Controlled Chaos: Surgical Adventures in Chitokoloki Mission Hospital

Controlled Chaos: Surgical Adventures in Chitokoloki Mission Hospital

by David Galloway, Jenni Galloway

Paperback

$13.99
View All Available Formats & Editions
Choose Expedited Shipping at checkout for delivery by Friday, June 25

Overview

Chitokoloki Mission Hospital is a remote but remarkable facility in the North-Western Province of Zambia. This book comes from a compilation of daily reports about life in a remote African mission hospital. It is written from a personal and clinical angle and with a surgical emphasis because that formed the bulk of the activity that has been recorded. The detailed experiences of many patients has been captured and the author conveys the almost unbelievable reality that their experience reflects. Initially the reports formed a flowing clinical news blog and they have been assembled in book form to include the Christian context as well as insights into the reality of daily life in the local villages. Again and again these stories have been the focus of discussion and enquiry and it has been good to share the experiences to the point that others who become aware are ready to pray, support, give and even visit in order to contribute in some way to the work of the mission.

Product Details

ISBN-13: 9781912522880
Publisher: John Ritchie Ltd
Publication date: 06/01/2020
Pages: 224
Product dimensions: 5.87(w) x 8.25(h) x 0.25(d)

About the Author

David Galloway MD DSc FRCS FRCP FACS, was a Consultant Surgeon and Honorary Professor of Surgery in the University of Glasgow. He was trained in the UK and the USA as a general surgeon and surgical oncologist. He was elected in 2015 to serve a three-year term as President of the Royal College of Physicians and Surgeons of Glasgow and was honoured with various degrees and Fellowships of numerous international medical and surgical colleges. He lives with his wife Christine in the West of Scotland and is involved as an active member and elder of an independent evangelical Christian church. He is a lay-preacher and itinerant speaker with a special interest in engaging and defending a Christian worldview and challenging the default naturalism that has gripped the scientific community. They have two daughters, Lynda and Jenni and three lively grandchildren.

Read an Excerpt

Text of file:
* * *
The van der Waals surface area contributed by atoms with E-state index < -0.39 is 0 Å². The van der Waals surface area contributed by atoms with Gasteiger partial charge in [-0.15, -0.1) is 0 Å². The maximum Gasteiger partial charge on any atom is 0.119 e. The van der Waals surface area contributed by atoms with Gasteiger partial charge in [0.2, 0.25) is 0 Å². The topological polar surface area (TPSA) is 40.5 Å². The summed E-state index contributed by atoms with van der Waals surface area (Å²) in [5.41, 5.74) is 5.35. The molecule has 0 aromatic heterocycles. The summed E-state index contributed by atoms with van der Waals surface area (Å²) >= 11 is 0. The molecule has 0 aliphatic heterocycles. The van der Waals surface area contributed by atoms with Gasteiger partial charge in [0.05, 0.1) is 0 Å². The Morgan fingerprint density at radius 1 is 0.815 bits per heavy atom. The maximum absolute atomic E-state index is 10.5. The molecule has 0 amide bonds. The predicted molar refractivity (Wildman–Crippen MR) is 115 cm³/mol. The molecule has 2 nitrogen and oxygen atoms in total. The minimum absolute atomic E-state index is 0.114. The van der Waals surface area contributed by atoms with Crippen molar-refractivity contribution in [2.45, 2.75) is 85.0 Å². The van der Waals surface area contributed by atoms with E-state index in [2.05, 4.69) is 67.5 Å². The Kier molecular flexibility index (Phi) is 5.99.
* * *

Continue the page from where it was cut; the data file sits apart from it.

This book brings together a real life account of day to day activity in a Mission Hospital in rural Africa. I have had the opportunity to visit Chitokoloki in the North Western Province of Zambia several times over a period of five years, spending a month or two each time. Why? Well, I have always had an interest in medical missions but having spent a career serving as an academic Consultant Surgeon in the NHS I really did wonder whether my skill set and experience would be of any real value in the African bush. Having been aware of Chitokoloki Mission Hospital, I made contact with Dr. David McAdam, a surgical colleague who has been based there for many years. Would my narrow specialist practice and experience of high tech medicine and minimal access (so-called keyhole) surgery be applicable there? What about having to work in a setting with severely limited resources? Would I be able to cope – or contribute? It seemed sensible to speak to David. His clinical experience and expertise is quite unlike any other colleague I have ever encountered. Working single-handedly for most of the time means that he not only has to look after patients with diverse problems that would be distributed to a range of other specialists in the West, he also has to keep up to date, maintain records, bear the burden of teaching, and administration, not to mention being available 24 hours a day 7 days a week! He has prepared well for solitary medical practice in a remote setting by training in surgery and anaesthetics as well as obstetrics. Working alone for many years he has had to be capable of dealing with conditions and clinical challenges that cross specialty boundaries and the result is expertise in an astonishing array of disciplines such as surgery (every branch), obstetrics and gynaecology, ophthalmology, paediatrics, intensive care, anaesthetics – the list goes on. There are other colleagues who help out with complex orthopaedics and plastic surgery on an occasional basis. As well as providing expert, Western style medical care David carries the additional responsibility of sharing his Christian convictions as a medical missionary. In addition to the demanding medical work, he is committed to helping people explore and understand the Bible in order to deepen their personal experience of God. As a result he is regularly called upon to lead bible studies, preach and teach in the local church and in the surrounding communities. ‘Remarkable’ fails to adequately cover it! “David, do you think I could be of any help to you? I know virtually nothing about tropical medicine and, like every other surgeon in the UK, my surgical practice has become progressively narrower over the past twenty years.” For him, it seemed to come down to a fairly simple matter. “If you can operate, we can certainly use you here.” On the strength of that and still plagued by a measure of uncertainty and apprehension, I made arrangements to go to Chitokoloki for two months in the autumn of 2015. Quite unable to persuade my wife that it might be a good idea for her to accompany me; she cited teaching duties at home but in reality I realised that the prospect of having to cope with creepy crawlies and other forms of reptilian life forms clinched and confirmed the decision in her mind. The stories and reflections I share here are a personal selection drawn from notes that I recorded at the end of each day. Most of theshort chapters or sections represent a summary of a single day. The actual dates are not especially important but I have left a few details to anchor the accounts in time in order to provide some context. I wanted to try to capture the detail of these patients and their circumstances and to convey the sometimes almost unbelievable reality that their experience represents. When I started to make these observations they were prepared as a kind of daily news blog for the consumption of my family back in the UK but, as is the nature of digital media these days, they found their way around many friends and even did the rounds amongst members of my local golf club. Again and again, they have been the focus of discussion and enquiry and it has been good to share the experience to the point that others who become aware are ready to pray, support, give and even visit in order to contribute in some way to the work of the mission. I welcome the opportunity to offer this account even although it provides a tiny sample of the experience of those working there full time. It would be wonderful if even some of their many stories could be written down and passed on but I fear that the full time mission staff are just too stretched in dealing with the demanding issues of providing care and support in the hospital, church and around the community that I fear the best of these amazing experiences may never make it into print. This therefore comes from a daily stream of the business of living and working in a remote mission hospital and taken together amounts to a total of around six months experience spread over five visits (2015-2020). My daughter Jenni who is an Emergency Medicine specialist accompanied me on my second trip to Chitokoloki (Chit). She had previously spent two months in Chit as her medical student elective. I have included her account of the visit we shared – for each of us our second experience although the fun part was that we were ableto go together and even work as a team. You can read her personal and amusing review on pages 72-88. My hope is that this book will provide an accurate account of the reality of medical missionary endeavour in the African bush. It’s all here; abject suffering in a resource poor setting, staff from many different countries working alongside dedicated Zambians, stories of individual patients and their many and various problems and a commentary on observed aspects of life for a beautiful and cheerful people who have more than their fair share of difficulties. Sometimes the medical work is frustrating simply because conditions which would be readily treated in the developed world are just not manageable in remote parts of Africa. Indeed, the provision of medical and surgical care on the global scene has become an extremely hot topic and many health care professionals now devote a great deal of energy and ingenuity to try to improve prospects for African patients. Beyond the service provision, a number of global agencies like the World Health Organisation as well as individual medical colleges and universities in the US, the UK and Australasia have become active in addressing the desperate need for medical and surgical support from both a policy and practical point of view. It has been a very significant privilege to participate in some small way to provide assistance and encouragement to friends who work in Chitokoloki year round. What they provide is unstinting care. ‘Above and beyond’ takes on a new meaning.